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Protein-phosphotyrosine proteome profiling by superbinder-SH2 domain affinity purification mass spectrometry, sSH2-AP-MS.

Protein-phosphotyrosine proteome profiling by superbinder-SH2 domain affinity purification mass spectrometry, sSH2-AP-MS.

Proteomics. 2016 Nov 23;:

Authors: Tong J, Cao B, Martyn GD, Krieger JR, Taylor P, Yates B, Sidhu SS, Li SS, Mao X, Moran MF

Abstract
Recently, "superbinder" SH2 domain variants with three amino acid substitutions (sSH2) were reported to have 100-fold or greater affinity for protein-phosphotyrosine (pY) than natural SH2 domains. Here we report a protocol in which His-tagged Src sSH2 efficiently captures pY-peptides from protease-digested HeLa cell total protein extracts. Affinity purification of pY-peptides by this method shows little bias for pY-proximal amino acid sequences, comparable to that achieved by using antibodies to pY, but with equal or higher yield. Superbinder-SH2 affinity purification mass spectrometry (sSH2-AP-MS) therefore provides an efficient and economical approach for unbiased pY-directed phospho-proteome profiling without the use of antibodies. This article is protected by copyright. All rights reserved.

PMID: 27880036 [PubMed - as supplied by publisher]



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Large-Scale Interaction Profiling of Protein Domains Through Proteomic Peptide-Phage Display Using Custom Peptidomes.

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Large-Scale Interaction Profiling of Protein Domains Through Proteomic Peptide-Phage Display Using Custom Peptidomes.

Methods Mol Biol. 2017;1518:213-226

Authors: Seo MH, Nim S, Jeon J, Kim PM

Abstract
Protein-protein interactions are essential to cellular functions and signaling pathways. We recently combined bioinformatics and custom oligonucleotide arrays to construct custom-made peptide-phage libraries for screening peptide-protein interactions, an approach we call proteomic peptide-phage display (ProP-PD). In this chapter, we describe protocols for phage display for the identification of natural peptide binders for a given protein. We finally describe deep sequencing for the analysis of the proteomic peptide-phage display.

PMID: 27873209 [PubMed - in process]



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Genome-wide CRISPR screens reveal a Wnt-FZD5 signaling circuit as a druggable vulnerability of RNF43-mutant pancreatic tumors.

Genome-wide CRISPR screens reveal a Wnt-FZD5 signaling circuit as a druggable vulnerability of RNF43-mutant pancreatic tumors.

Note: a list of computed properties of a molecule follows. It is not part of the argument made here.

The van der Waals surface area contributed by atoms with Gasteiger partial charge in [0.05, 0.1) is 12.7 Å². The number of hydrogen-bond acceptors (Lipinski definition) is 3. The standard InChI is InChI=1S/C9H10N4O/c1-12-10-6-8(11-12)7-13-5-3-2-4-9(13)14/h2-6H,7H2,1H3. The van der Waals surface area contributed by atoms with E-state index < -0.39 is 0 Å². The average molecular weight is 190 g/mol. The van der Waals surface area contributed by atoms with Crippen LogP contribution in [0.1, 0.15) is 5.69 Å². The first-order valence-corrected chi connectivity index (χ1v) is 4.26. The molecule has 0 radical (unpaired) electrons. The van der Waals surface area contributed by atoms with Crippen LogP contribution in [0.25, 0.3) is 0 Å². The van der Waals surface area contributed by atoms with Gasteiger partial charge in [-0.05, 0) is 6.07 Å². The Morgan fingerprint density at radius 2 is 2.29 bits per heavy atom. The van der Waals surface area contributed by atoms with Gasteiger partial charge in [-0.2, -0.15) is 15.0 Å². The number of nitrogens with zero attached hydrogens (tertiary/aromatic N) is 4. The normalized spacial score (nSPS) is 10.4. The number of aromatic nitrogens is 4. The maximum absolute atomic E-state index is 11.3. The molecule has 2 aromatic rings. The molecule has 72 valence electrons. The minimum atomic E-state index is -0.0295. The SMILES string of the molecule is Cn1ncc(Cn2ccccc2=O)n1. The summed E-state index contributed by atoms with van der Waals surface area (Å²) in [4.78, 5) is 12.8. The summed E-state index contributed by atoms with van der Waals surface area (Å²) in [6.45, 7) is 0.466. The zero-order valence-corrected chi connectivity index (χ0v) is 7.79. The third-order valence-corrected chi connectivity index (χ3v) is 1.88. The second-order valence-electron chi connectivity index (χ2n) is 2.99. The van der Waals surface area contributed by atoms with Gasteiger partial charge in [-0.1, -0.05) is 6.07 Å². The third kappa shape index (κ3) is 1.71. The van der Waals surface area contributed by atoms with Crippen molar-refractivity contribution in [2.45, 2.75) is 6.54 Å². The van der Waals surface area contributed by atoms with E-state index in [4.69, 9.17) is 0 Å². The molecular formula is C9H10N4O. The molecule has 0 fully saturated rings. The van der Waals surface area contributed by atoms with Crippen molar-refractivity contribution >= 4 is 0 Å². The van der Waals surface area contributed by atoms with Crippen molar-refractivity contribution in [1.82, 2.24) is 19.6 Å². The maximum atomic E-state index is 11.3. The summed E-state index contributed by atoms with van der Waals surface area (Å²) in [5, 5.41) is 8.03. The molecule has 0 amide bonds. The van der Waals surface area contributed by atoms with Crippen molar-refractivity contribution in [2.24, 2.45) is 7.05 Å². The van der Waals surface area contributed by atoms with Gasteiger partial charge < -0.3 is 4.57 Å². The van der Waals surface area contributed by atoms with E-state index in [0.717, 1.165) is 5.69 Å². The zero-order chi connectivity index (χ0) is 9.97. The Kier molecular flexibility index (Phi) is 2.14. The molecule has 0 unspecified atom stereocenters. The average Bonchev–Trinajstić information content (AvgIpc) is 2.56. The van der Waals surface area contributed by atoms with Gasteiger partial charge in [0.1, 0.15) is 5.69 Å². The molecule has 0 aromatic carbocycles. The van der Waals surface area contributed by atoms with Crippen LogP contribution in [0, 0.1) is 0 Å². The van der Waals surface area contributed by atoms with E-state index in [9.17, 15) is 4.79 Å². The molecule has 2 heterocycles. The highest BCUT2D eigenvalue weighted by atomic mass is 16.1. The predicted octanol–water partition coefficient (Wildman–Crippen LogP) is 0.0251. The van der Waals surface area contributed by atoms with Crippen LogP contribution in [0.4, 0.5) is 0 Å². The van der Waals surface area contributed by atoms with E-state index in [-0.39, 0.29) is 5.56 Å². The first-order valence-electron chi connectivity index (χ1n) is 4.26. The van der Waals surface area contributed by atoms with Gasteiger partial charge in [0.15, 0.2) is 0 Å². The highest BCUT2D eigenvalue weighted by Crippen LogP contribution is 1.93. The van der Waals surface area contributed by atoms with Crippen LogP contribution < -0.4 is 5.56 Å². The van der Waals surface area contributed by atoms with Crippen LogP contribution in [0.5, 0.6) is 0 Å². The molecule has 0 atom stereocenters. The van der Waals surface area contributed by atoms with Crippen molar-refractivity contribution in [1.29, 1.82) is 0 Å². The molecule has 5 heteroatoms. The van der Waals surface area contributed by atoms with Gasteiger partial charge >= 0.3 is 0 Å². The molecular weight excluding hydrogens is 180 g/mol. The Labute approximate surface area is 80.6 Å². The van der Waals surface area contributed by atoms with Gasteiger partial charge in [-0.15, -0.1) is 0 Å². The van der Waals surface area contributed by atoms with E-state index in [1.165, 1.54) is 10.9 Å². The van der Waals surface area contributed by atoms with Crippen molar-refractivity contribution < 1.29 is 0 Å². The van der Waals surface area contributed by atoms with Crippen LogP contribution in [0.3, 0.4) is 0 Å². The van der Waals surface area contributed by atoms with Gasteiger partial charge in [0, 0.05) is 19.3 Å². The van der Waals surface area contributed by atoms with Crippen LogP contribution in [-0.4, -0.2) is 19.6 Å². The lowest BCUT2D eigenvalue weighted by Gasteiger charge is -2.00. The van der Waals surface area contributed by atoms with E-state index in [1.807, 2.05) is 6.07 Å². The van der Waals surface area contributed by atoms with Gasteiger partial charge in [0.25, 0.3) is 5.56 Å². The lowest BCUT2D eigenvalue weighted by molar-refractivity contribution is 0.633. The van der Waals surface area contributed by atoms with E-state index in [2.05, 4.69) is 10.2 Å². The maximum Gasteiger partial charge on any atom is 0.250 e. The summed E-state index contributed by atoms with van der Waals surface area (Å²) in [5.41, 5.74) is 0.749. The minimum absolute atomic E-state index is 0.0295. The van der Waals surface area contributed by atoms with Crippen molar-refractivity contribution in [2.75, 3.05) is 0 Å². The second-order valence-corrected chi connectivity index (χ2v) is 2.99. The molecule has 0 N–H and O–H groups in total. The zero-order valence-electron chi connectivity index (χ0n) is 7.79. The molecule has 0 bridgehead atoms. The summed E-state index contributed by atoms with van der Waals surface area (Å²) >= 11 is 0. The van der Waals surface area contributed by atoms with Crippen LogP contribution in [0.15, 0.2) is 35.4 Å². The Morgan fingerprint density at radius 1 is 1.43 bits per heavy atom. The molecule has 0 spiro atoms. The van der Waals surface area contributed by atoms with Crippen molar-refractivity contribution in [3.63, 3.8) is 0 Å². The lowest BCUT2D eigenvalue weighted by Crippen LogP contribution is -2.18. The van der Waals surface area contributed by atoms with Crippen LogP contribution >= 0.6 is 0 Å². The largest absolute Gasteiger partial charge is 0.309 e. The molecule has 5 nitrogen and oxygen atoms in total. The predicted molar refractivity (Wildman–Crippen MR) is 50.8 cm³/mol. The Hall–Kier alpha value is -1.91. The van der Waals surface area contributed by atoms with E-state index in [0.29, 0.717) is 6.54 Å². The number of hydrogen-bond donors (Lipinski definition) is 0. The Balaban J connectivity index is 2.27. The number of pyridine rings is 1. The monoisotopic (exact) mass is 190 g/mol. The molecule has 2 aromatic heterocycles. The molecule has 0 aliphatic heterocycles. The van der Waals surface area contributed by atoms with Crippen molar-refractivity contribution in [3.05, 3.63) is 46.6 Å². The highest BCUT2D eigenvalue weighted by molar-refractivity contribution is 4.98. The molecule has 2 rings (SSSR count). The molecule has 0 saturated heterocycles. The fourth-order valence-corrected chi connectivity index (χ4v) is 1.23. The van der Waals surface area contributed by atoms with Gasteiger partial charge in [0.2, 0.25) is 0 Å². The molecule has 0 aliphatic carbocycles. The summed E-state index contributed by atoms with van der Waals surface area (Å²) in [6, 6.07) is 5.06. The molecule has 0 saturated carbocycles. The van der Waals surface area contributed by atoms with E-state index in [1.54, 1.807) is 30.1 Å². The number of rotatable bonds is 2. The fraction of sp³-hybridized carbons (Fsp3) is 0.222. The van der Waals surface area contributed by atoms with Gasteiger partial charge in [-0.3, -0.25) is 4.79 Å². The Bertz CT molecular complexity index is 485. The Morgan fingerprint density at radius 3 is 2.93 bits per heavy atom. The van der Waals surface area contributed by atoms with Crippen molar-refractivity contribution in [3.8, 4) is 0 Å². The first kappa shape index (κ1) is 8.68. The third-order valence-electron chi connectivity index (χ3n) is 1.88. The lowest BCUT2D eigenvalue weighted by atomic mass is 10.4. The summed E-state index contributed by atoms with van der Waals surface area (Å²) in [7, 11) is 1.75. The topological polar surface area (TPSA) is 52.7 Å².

Nat Med. 2016 Nov 21;:

Authors: Steinhart Z, Pavlovic Z, Chandrashekhar M, Hart T, Wang X, Zhang X, Robitaille M, Brown KR, Jaksani S, Overmeer R, Boj SF, Adams J, Pan J, Clevers H, Sidhu S, Moffat J, Angers S

Abstract
Forward genetic screens with CRISPR-Cas9 genome editing enable high-resolution detection of genetic vulnerabilities in cancer cells. We conducted genome-wide CRISPR-Cas9 screens in RNF43-mutant pancreatic ductal adenocarcinoma (PDAC) cells, which rely on Wnt signaling for proliferation. Through these screens, we discovered a unique requirement for a Wnt signaling circuit: engaging FZD5, one of the ten Frizzled receptors encoded in the human genome. Our results uncover an underappreciated level of context-dependent specificity at the Wnt receptor level. We further derived a panel of recombinant antibodies that reports the expression of nine FZD proteins and confirms that FZD5 functional specificity cannot be explained by protein expression patterns. Additionally, antibodies that specifically bind FZD5 and FZD8 robustly inhibited the growth of RNF43-mutant PDAC cells grown in vitro and as xenografts in vivo, providing orthogonal support for the functional specificity observed genetically. Proliferation of a patient-derived PDAC cell line harboring an RNF43 variant was also selectively inhibited by the FZD5 antibodies, further demonstrating their use as a potential targeted therapy. Tumor organoid cultures from colorectal carcinoma patients that carried RNF43 mutations were also sensitive to the FZD5 antibodies, highlighting the potential generalizability of these findings beyond PDAC. Our results show that CRIPSR-based genetic screens can be leveraged to identify and validate cell surface targets for antibody development and therapy.

PMID: 27869803 [PubMed - as supplied by publisher]



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Engineering cell signaling modulators from native protein-protein interactions.

Engineering cell signaling modulators from native protein-protein interactions.

Curr Opin Struct Biol. 2016 Nov 17;45:25-35

Authors: Zhang W, Ben-David M, Sidhu SS

Abstract